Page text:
It is a 2.7 x 3m video wall consisting of 2 x 4 rows of 60” Sharp PN-V602 LED, with the screens in portrait format mounted into an aperture so it is flush with the wall.

Each screen has a resolution of 1366 (h) x 768 (w) pixels.

The Wall in total is 2732 pixels (h) x 3072 pixels (w).

The screens have incredibly matte rich blacks and are high brightness so (with the correct settings) colour can become highly saturated and intense.

There is a possibility that subtle greyscale images will have more density and increased contrast, so please keep this in mind.

The backend is a single PC with a single video card with multiple outputs for the wall. The programming/control of exhibitions is via SCALA digital signage software.

Single channel/Multichannel

We can accept video either as a single 2732 x 3072 file, or can accept multiple files which can be arranged across the entire 2732 x 3072 px canvas using SCALA.

Please note that The Wall has lines or bezels visible between the screens which one should be aware of (particularly with text).

Wednesday, 25 September 2013

1000 Words Photography Magazine #16

We are delighted to announce that issue 16 of our online magazine is now live. To view it, please go to:

To kick off this Autumn edition we meet young, German photographer Sara-Lena Maeirhofer. Speaking here to Natasha Christia, she discusses Dear Clark, a Portrait of a Con Man, a fascinating project that uses photography to explore the possibilities of fiction in its narration of real-life imposter Christian Karl Gerhartsreiter, who called himself Clark Rockefeller, having developed an identity as a scion of the wealthy family.

Photography critic Gerry Badger reviews Lieko Shiga’s gloomy yet poetic photobook, SPIRAL COAST/album, shot in the Kitakama region of Japan, the area badly hit by the earthquake and tsunami of 2011.

Michael Grieve brings us an a essay on the latest photobook by British photographer Vanessa Winship, she dances on Jackson, records of her road trip across the US produced during a time of grieving.

Brad Feuerhelm takes a look at the recently released title from Morel Books, Still Lifes, Portraits & Parts by Daniel Gordon, imperfect paper constructions that spring from the fractures between photography, sculpture and painting.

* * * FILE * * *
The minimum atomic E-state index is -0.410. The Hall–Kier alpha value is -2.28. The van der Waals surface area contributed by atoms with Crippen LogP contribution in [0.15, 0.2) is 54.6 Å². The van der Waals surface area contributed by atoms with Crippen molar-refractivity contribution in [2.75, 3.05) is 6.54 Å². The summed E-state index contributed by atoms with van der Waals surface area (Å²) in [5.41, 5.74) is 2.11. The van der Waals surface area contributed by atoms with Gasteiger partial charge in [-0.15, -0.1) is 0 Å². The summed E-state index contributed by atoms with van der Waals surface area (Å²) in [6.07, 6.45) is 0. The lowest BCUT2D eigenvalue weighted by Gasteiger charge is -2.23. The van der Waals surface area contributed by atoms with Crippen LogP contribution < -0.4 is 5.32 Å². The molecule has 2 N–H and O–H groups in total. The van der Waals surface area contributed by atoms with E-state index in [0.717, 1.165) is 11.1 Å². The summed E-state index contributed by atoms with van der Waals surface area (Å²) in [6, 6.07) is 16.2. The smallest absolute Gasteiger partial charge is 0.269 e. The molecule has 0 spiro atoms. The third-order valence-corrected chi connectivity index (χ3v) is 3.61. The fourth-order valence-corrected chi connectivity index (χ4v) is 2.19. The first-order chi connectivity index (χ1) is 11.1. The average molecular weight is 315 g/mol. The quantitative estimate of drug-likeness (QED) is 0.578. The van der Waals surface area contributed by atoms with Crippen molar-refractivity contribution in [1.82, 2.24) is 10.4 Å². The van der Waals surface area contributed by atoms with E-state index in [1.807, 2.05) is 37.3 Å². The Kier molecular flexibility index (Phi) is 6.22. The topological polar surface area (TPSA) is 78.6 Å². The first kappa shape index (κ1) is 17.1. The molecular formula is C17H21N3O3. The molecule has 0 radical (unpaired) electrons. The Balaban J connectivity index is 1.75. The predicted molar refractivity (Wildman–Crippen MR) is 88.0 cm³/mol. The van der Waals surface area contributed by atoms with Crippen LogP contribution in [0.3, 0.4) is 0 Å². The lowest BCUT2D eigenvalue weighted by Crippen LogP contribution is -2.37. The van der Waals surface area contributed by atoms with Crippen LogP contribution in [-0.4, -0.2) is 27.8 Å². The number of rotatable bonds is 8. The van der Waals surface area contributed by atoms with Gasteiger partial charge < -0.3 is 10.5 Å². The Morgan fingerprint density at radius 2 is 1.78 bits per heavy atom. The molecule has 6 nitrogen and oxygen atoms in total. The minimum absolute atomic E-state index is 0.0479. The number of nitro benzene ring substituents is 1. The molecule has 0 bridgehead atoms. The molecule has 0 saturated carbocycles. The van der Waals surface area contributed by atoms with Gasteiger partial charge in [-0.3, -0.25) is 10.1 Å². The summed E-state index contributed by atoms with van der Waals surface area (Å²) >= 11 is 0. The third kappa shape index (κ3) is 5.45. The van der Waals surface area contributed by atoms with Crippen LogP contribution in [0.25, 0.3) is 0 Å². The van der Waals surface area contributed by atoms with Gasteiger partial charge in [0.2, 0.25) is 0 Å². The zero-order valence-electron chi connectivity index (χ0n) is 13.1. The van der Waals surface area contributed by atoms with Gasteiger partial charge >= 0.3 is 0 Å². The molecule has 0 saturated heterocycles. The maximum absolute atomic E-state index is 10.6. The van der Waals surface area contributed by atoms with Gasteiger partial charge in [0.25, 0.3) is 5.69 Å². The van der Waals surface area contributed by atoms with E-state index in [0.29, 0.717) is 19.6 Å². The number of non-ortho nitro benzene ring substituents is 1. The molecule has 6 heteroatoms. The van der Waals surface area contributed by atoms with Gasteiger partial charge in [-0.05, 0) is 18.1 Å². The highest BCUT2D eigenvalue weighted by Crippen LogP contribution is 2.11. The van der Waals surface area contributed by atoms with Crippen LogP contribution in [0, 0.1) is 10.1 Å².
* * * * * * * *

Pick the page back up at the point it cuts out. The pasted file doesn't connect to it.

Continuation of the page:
James McArdle deconstructs the Photoworks publication, Memory of Fire: Images of War and The War of Images, edited by Julian Stallabrass, a timely assessment of the urgent issues relating to imaging war, the changing role of documentary photography and the enforced agenda of media networking that invariably invokes amnesia.

Swedish photographer Martin Bogren is profiled in our sixth and final feature, with a particular focus on Tractor Boys, which documents a strange ritual-mating dance wherein youngsters meet up in rural areas of Sweden to race their ‘tractorcars’, burning tyre marks into the asphalt. An essay accompanies the portfolio here from the legendary Christian Caujolle, republished with the kind permission of Dewi Lewis.

Over in our dedicated Books section, Sean Stoker leafs through Pedro Costa’s Casa de Lava, a scrapbook filled with ephemera following the Portuguese filmmaker’s trip to Cape Verde in 1992; Brad Feuerhelm gets vertigo as he stares down at Eric Stephanian’s devastating but beautiful Lucas, a self-published zine comprising one single photograph of the photographer’s son, taken on the only opportunity he was given to meet him; while Oliver Whitehead considers the more clinical but nonetheless intriguing new book from Clare Strand entitled Skirts.

As always, we are very grateful to the many photographers and writers involved in this magazine project and would like to express a special word of thanks to Sean Stoker for his editorial assistance.

Wednesday, 11 September 2013

Joachim Schmid: X Marks the Spot

All images © Joachim Schmid

Joachim Schmid introduces his latest project, X Marks the Spot - a thought-provking meditation on a key moment in the US's history and the role photography and surveillance plays in memorialising it through the prism of digital culture.

Dallas, Texas, Dealey Plaza. The site where John F. Kennedy was assassinated is a major tourist magnet. White X's on the pavement mark the spots where the president was fatally shot – in the middle of a freeway on-ramp. Visitors often wait for a gap in traffic, hurry to one of the X's, get their photos taken and leave the road before the next cars arrive. Some of those photos end up in online photo sharing sites such as Flickr, with captions along these lines: “I don’t know why I felt the need to stand by the X but judging from everyone else, it would appear to be the thing to do.”

A webcam is positioned in a window on the sixth floor of the former Texas School Book Depository, the site where, on November 22, 1963, an assassin allegedly fired the shots that killed Kennedy as the presidential motorcade passed through Dealey Plaza. The camera’s perspective exactly matches that of the assassin: it now shoots the tourists shooting their own memorial photos, and we can watch this in real time.

My new book X Marks the Spot combines snapshots taken by tourists at Dealey Plaza with footage from the webcam.
Joachim Schmid